Helping to level the playing field for local Black developers is Detroit Economic Growth Corporation (DEGC), a private, non-profit entity devoted to supporting Detroit’s economic development initiatives. Rendering leadership to many Black developers and their projects is Kenyetta Hairston-Bridges, DEGC’s executive vice president of Real Estate and Investment Services.

In her executive role, Hairston-Bridges and her Real Estate Development team, represent the city of Detroit’s one-stop shop for economic development. Hairston-Bridges says her team, on behalf of the city of Detroit, assists Black developers in areas such as construction management, negotiations, financing, land assembly, real estate and incentives qualification and application. Much of the team’s success comes from partnerships with external organizations like Detroit Regional Partnership, Michigan Economic Development Corporation, Detroit Invest and other stake holding entities.

“Some developers come and talk with us about what they want to do. A dream is fine; we can start to entertain it, but there has to be more of a plan,” said Hairston-Bridges. “When a Black developer, or any developer for that matter, comes to us, we are going to help execute on their vision or their plan, but we need to have something as a baseline to begin helping them.”

On the receiving end of such help are Black developers George N’Namdi and Roderick Hardamon of The N’Namdi Holdings and URGE Development companies. Last October, N’Namdi and Hardamon broke ground on the future Osi Art Apartments at West End, located on Grand River, just west of Trumbull.

The colorful complex will consist of 30 apartments, half of which will be designated as affordable housing. As part of the West End Gallery District, the complex will have retail space, restaurants and galleries.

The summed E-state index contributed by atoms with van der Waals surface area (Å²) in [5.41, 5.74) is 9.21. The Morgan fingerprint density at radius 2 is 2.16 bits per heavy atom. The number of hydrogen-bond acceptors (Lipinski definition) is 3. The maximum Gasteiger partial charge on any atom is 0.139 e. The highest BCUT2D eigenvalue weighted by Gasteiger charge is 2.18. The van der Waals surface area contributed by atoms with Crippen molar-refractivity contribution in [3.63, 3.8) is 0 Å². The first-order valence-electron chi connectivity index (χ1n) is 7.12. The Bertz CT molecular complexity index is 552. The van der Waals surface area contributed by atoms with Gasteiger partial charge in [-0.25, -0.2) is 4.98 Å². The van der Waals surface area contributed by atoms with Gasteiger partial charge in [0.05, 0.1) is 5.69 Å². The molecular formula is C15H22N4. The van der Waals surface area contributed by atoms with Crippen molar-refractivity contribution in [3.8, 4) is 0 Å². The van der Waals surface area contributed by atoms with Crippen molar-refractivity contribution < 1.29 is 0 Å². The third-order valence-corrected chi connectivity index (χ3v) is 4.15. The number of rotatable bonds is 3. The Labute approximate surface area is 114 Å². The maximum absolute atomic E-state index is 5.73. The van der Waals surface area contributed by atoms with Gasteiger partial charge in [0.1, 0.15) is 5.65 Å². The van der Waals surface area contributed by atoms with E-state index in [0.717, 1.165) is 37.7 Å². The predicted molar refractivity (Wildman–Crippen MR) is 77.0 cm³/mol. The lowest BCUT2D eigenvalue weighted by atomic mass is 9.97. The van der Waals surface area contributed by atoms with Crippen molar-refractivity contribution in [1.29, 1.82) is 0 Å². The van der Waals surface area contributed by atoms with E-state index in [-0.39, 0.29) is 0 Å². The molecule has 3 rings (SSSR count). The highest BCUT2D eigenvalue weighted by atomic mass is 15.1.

“We are doing development projects that make a statement,” said N’Namdi. “We want to do something that people will say – Wow!”

The Osi Art project was the first development launched under the new Detroit Housing for the Future Fund, which was unveiled last September. The fund, with the City of Detroit as a collaborator, is comprised of private investments for affordable housing development and preservation projects in the city.

Hairston-Bridges said when deemed ideal, DEGC seeks to match Black developers and white developers together on projects.

“We look for opportunities to partner Black developers with larger, majority developers,” said Hairston-Bridges. “A classic example is the partnership development project which connects Queen Lillian with The Platform to develop a $60 million mixed-use project.”

When completed in the summer of 2022, the project will boast 204 apartments and almost 25,000 square feet of retail space. Queen Lillian is a Black-owned development company based in Detroit. Christopher Jackson is co-principal and managing partner. The Platform is a private, white-owned development company in Detroit, where Peter D. Cummings is executive chairman and CEO.

Black developers shaping the renovation and new construction landscape of Detroit is of utmost importance to Detroit Mayor Mike Duggan.

“We are experiencing a period of development in this town we haven’t seen in generations, and the highest priority of my administration is to make sure that Detroit’s Black developers are able to take advantage of this tremendous opportunity,” said Duggan. “As our city continues to come back, we are seeing more and more that it will be Detroiters rebuilding Detroit.”

While most Black developers in Detroit are males, there’s lots of room for Black women in the industry. One African American woman that’s making great strides as a developer is Sonya Mays, Develop Detroit, Inc.’s top executive.

The company is currently working on two projects that Mays chose to speak on at this time: Sugar Hill Mixed-Use Development (Garfield St. at John R) and North End Homes (along Woodward Ave. between Marston and Philadelphia Streets).

According to Mays, Sugar Hill when completed will feature 84 luxury apartment homes, 11,000 square feet of retail space, and an on-site preschool. The North End project will feature 19 homes classified as single family and townhomes. The $4.2 million investment calls for both constructed and rehabbed homes.

Mays said that she wants to see more Black women become developers in the city. She said she knows of only a half-dozen African American women working as developers in Detroit.

“I’m trying to train more Black women to do this work,” said Mays. “I have a couple of really phenomenal Black women developers on my team. I’m always making time and space to counsel and mentor African Americans.”